However, while Labour were being slammed for being homophobic, those slamming Labour for being homophobic were also being slammed for being too sensitive. Offense is subjective, we all know that. The chances are that something is always going to offend somebody somewhere, but a person’s emotional and personal engagement with a situation shouldn’t make their assessment of said situation any less valid.
If a member of the LGBT community is offended by the poster, let them be. If a same-sex couple who has recently gotten married thinks the ad is an insulting mockery of a right they fought for years to achieve, they should be allowed to think that. There are plenty of people in similar situations who weren’t offended in the slightest. And while the intrinsically homophobic nature of the ad is still up for debate, and is still being debated, there is one thing we can probably all agree on – it was a pretty stupid idea for a campaign poster anyway.
Even if the ad is not causing direct offense to the LGBT community, and even if it’s not homophobic, it’s still an insult to the marriage referendum, and to everything that was achieved on May 23rd, May 22nd, and the months and years that came before. It’s bad enough that political parties are claiming responsibility for the victory of the Yes vote as opposed to giving credit to, oh I don’t know, the 1,201,607 people who actually voted Yes, but now they’re even using the success of the referendum to make cheap – and let’s be honest, painfully unfunny – jokes about the opposition.
Ah lads, seriously? I have to say I don't find this offensive in the least. Or funny. Though Mick is rocking the shirt & tie! #labourad
— Colm O'Gorman (@Colmogorman) January 3, 2016
Negative campaigning is not some new phenomenon used only by the most desperate parties that’s got everybody in a bit of a frenzy. It’s used by everyone. They’re all desperate. The only difference is that negative campaigning usually only provokes a negative reaction from the opposing party – not from members of the public.[pullquote]While the intrinsically homophobic nature of the ad is still up for debate, there is one thing we can probably all agree on – it was a pretty stupid idea for a campaign poster anyway.[/pullquote]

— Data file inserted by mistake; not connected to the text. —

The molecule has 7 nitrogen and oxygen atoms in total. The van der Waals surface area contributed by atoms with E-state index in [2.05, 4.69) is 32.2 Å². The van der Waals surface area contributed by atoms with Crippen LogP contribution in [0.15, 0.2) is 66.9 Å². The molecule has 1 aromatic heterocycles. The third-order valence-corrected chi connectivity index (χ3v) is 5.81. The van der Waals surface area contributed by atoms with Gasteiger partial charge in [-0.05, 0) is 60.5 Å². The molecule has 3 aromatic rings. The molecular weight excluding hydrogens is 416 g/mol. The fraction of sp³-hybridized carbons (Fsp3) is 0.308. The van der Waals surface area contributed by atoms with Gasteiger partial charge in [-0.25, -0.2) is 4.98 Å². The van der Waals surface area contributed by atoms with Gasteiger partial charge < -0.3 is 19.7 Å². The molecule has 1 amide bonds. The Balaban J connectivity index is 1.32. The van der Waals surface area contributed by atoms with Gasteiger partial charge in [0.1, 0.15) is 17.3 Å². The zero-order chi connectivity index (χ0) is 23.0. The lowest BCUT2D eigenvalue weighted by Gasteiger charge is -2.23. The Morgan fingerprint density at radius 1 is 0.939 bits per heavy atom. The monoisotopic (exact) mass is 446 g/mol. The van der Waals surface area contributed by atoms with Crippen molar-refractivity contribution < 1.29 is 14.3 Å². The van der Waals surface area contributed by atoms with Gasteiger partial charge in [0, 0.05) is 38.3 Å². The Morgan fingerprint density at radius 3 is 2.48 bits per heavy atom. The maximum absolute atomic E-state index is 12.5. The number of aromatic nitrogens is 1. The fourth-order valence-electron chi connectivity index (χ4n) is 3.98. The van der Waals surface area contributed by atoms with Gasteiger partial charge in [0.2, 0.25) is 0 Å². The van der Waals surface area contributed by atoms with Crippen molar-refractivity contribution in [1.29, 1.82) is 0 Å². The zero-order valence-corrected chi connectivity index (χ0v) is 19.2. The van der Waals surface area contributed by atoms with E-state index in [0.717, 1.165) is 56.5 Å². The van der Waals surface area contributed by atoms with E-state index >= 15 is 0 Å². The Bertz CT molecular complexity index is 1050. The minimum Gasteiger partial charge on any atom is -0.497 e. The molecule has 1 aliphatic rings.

And it usually works too. Back in 1964, Lyndon Johnson released this ad suggesting his opponent would indirectly bomb the US into oblivion. Similarly, around 2008 somebody composed this little number that compared Barack Obama’s then nominee opposition Hilary Clinton to Orwell’s Big Brother. Obama’s campaign team denied any affiliation with the ad, but it was still seen by millions before Obama won the nomination and eventually the presidency. As did Johnson.
That’s not to say that Labour’s weak, cheap, and poorly photoshopped attempt at a humourous anti-opposition campaign will garner a fraction of the response that those ads did. Who’s to say that the poster will even sway that many voters’ opinions, whether for or against the party? Right now, all we can be certain of is that it was stupid, it pissed off a lot of people, and that – even though the party claim to have six other draft ads in the making – the one where Micheál Martin marries Jerry Adams is the only one anyone’s going to be talking about.
Images via irishtimes.com